Michigan residents may be familiar with the serious hazard of texting while behind the wheel of a vehicle. This issue has been a hot topic, with educational campaigns and legislative efforts targeting the need for hands-free driving. However, the issue of distraction extends beyond that of use of the hands to operate smartphones and other devices, and dangers are not completely eradicated just because hands-free technology is used for communicating while driving.
The brain can be distracted by any call, regardless of the method used to facilitate the conversation. However, many vehicle manufacturers have provided a sense of safety by incorporating hands-free technologies into the dashboards of their models. Many drivers assume that the presence of such features implies safety, but infotainment features can actually be quite distracting. A touchscreen radio requires a driver's attention for programming, switching stations, or ejecting a CD, making it comparable to a traditional radio in a vehicle. Multitasking with such equipment still diverts attention from the road.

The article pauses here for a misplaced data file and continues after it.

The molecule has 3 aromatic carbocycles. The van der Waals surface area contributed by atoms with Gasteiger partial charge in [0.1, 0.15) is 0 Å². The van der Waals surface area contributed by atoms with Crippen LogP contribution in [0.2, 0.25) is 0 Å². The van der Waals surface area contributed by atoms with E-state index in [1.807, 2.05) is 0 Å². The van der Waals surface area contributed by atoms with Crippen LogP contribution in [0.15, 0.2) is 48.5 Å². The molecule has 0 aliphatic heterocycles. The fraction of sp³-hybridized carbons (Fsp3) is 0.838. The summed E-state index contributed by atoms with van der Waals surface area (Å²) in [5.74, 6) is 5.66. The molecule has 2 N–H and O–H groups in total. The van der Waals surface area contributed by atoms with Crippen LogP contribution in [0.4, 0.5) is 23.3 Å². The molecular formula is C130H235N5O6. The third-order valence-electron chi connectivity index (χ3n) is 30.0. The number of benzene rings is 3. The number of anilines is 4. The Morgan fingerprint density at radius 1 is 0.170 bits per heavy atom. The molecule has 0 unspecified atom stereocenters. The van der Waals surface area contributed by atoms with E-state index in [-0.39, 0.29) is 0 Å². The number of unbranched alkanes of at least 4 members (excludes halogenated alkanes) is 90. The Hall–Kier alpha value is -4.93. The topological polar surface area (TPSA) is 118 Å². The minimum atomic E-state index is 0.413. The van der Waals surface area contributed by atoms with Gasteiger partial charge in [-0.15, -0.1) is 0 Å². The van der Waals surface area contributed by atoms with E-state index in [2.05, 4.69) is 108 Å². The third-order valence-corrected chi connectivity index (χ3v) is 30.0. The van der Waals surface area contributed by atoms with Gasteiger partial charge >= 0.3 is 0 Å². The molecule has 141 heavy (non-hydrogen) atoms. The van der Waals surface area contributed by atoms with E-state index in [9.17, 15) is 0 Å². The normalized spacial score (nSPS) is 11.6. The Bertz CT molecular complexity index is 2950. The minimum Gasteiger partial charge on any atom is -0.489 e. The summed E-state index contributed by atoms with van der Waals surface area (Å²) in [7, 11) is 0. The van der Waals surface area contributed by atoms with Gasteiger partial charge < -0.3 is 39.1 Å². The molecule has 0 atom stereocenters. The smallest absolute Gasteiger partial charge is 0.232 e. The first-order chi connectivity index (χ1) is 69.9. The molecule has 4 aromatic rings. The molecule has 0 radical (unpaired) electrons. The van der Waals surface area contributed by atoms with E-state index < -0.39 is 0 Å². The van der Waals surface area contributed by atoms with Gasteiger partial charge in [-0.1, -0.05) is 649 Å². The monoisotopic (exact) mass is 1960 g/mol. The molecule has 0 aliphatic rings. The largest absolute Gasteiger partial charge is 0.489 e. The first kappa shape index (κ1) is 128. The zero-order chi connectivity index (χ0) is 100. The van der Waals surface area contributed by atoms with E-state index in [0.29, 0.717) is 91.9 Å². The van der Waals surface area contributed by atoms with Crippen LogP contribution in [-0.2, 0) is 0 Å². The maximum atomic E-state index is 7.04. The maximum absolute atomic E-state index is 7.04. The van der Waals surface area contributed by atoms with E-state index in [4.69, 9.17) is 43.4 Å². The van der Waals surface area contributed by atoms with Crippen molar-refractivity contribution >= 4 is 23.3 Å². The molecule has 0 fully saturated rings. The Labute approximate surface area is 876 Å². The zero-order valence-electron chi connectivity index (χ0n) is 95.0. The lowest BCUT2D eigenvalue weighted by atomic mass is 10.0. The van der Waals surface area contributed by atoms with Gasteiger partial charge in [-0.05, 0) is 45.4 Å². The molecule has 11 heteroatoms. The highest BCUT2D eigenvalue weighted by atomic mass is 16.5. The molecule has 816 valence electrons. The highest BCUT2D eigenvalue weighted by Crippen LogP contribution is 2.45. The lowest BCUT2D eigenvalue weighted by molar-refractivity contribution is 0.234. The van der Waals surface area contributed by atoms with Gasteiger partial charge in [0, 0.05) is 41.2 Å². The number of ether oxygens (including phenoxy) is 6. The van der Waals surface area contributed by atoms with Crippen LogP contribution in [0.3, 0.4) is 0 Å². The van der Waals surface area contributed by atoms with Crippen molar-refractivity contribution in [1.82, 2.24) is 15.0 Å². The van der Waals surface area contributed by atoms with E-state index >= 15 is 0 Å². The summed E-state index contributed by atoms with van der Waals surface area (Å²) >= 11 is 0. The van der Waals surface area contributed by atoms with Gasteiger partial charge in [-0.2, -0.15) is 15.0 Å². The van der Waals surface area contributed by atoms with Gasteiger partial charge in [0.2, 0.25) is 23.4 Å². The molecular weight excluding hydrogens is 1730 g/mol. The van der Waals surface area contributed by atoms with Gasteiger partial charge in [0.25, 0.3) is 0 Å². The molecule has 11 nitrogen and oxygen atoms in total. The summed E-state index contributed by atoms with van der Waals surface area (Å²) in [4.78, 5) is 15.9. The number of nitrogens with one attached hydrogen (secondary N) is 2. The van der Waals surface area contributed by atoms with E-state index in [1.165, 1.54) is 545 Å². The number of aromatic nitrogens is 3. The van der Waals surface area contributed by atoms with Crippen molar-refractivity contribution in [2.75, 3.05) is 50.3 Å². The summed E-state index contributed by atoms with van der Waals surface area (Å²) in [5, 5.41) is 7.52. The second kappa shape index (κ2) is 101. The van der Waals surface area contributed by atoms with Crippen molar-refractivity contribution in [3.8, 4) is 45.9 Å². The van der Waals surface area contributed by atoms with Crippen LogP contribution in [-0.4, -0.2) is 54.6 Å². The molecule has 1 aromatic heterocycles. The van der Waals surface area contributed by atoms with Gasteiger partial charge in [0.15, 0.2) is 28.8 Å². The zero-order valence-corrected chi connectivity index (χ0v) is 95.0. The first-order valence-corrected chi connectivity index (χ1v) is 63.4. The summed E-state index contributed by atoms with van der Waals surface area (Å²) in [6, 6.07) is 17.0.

Car accidents can be quite severe when a distraction engages hands, eyes, and the brain as in the case of texting and driving. While one's eyes are still on the road during a hands-free call, there is also competition for attention not only during the call but also in the time prior to and following it. Some employers may be setting the best example for drivers across the country as they ban all cellphone communication for employees driving during work hours.
Some distracted driving accidents can be more serious than others, especially in cases that draw a driver's eyes away from the road. Such incidents can leave little time for drivers to correct their speed or path, which could result in more serious injuries in case of a collision. Those who have been injured by an inattentive driver may want to have legal assistance in demonstrating that the lack of attention by such a motorist constituted negligence.